Our theme for this season’s programs is Year of the Woman. Why? The 19th Amendment to the U.S. Constitution, which at long last recognized that women have the right to vote, passed 100 years ago in 1919.  It was ratified in 1920. So, our program year spans the exact months during which our nation 100 years ago took this overdue and major step towards a more perfect union. Accordingly, every speaker and panelist we’ll hear from during this program season will be a woman who plays a leadership role in making our region and nation more vibrant, more innovative and more just.
EXCITEMENT, STAGE RIGHT: The Women of Philly Theater @ Union League of Philadelphia
Jan 8 @ 5:30 pm – 8:00 pm
We have lined up three of the theater artists who have helped turn Philadelphia theater such a varied, vibrant, creative scene: Paige Price, head of the Philadelphia Theatre Co., Barrymore-winning playwright and actor Mary Tuonamen, and poet, actor and new playwright Jaylene Clark Owens.
WHAT IS AMERICA THINKING?: Trends, Tumult and Trolls @ Union League of Philadelphia
Feb 5 @ 5:30 pm – 8:00 pm
Kathleen Hall Jamieson – director of the Annenberg Public Policy Center, a regular on national news programs and author of Cyberwar: How Russian Hackers and Trolls Helped Elect a President – will offer her usual brilliant take on public opinion, political debates and the 2020 election (including the prospects for foreign interference).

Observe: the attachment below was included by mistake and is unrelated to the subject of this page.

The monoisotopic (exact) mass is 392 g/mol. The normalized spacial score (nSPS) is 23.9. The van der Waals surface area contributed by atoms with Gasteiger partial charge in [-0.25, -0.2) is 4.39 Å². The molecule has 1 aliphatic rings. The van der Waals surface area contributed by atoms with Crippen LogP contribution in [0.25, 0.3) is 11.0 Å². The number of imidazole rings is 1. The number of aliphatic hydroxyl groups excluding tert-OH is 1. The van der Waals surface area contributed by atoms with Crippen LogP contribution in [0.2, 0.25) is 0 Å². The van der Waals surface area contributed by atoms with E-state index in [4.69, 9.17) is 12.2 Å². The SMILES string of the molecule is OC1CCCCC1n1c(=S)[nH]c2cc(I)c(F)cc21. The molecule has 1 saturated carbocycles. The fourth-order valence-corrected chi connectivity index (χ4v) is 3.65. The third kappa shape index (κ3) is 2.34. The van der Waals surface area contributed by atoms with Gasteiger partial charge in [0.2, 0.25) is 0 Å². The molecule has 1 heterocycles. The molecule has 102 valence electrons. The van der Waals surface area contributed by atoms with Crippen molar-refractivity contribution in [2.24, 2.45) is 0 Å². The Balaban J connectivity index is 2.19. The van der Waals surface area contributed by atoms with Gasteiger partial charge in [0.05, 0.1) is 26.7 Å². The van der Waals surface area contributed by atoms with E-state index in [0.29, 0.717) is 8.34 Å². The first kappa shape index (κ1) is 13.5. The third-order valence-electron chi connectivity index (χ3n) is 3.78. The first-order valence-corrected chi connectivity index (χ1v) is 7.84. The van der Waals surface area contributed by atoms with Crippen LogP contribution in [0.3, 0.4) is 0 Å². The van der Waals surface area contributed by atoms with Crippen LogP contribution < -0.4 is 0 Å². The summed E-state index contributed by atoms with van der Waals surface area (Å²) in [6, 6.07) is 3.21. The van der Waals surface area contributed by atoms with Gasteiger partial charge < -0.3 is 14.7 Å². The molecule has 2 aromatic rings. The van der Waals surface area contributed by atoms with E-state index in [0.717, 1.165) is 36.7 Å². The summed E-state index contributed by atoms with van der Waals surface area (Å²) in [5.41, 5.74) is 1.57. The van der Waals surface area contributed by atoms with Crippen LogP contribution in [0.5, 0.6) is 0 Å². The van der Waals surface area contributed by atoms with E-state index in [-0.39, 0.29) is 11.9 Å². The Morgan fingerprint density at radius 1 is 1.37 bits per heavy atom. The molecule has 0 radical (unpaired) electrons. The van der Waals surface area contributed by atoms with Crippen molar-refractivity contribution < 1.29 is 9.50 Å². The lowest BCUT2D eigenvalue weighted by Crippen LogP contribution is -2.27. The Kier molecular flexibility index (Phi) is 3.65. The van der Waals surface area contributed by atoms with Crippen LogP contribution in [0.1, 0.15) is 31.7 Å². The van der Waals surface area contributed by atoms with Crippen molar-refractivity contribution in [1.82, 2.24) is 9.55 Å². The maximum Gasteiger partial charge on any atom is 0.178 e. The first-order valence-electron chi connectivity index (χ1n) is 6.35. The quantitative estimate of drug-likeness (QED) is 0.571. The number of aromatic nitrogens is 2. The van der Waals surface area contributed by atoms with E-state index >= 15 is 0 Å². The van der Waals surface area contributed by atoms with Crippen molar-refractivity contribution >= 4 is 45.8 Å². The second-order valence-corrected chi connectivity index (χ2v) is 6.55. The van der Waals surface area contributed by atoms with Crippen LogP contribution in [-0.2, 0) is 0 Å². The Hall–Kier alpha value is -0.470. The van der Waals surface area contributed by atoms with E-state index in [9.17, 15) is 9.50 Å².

The View from Atop a Colossus @ Union League of Philadelphia
Mar 4 @ 5:30 pm – 8:00 pm
As CEO of the Children’s Hospital of Pennsylvania, Madeline Bell runs one of the biggest employers and premier engines of health innovation in the region. Trained as a nurse, she works to maintain quality care amid pressing competitive and funding challenges.
PHILADELPHIA’S MONARCH OF MYSTERY @ Union League of Philadelphia
Apr 1 @ 5:30 pm – 8:00 pm
We should all be so good at changing careers. When Lisa Scottoline decided that life as a lawyer at a Center City firm was not for her, she decided to put her legal knowledge to use in writing crime novels. Well, she’s written 32 of them so far, plus nine collections of the humorous essays she writes with her daughter for The Inquirer and other outlets (sample title: Why My Third Husband Will Be a Dog). More than 30 million copies of her books are in print; she’s won the Edgar Award (the top honor for mystery writers) and she’s a regular on the New York Times best-seller list. She’ll share her pithy observations on the writing life and how to find the humor in things going wrong. Everyone who attends on this guest night will get a copy of one of her books.
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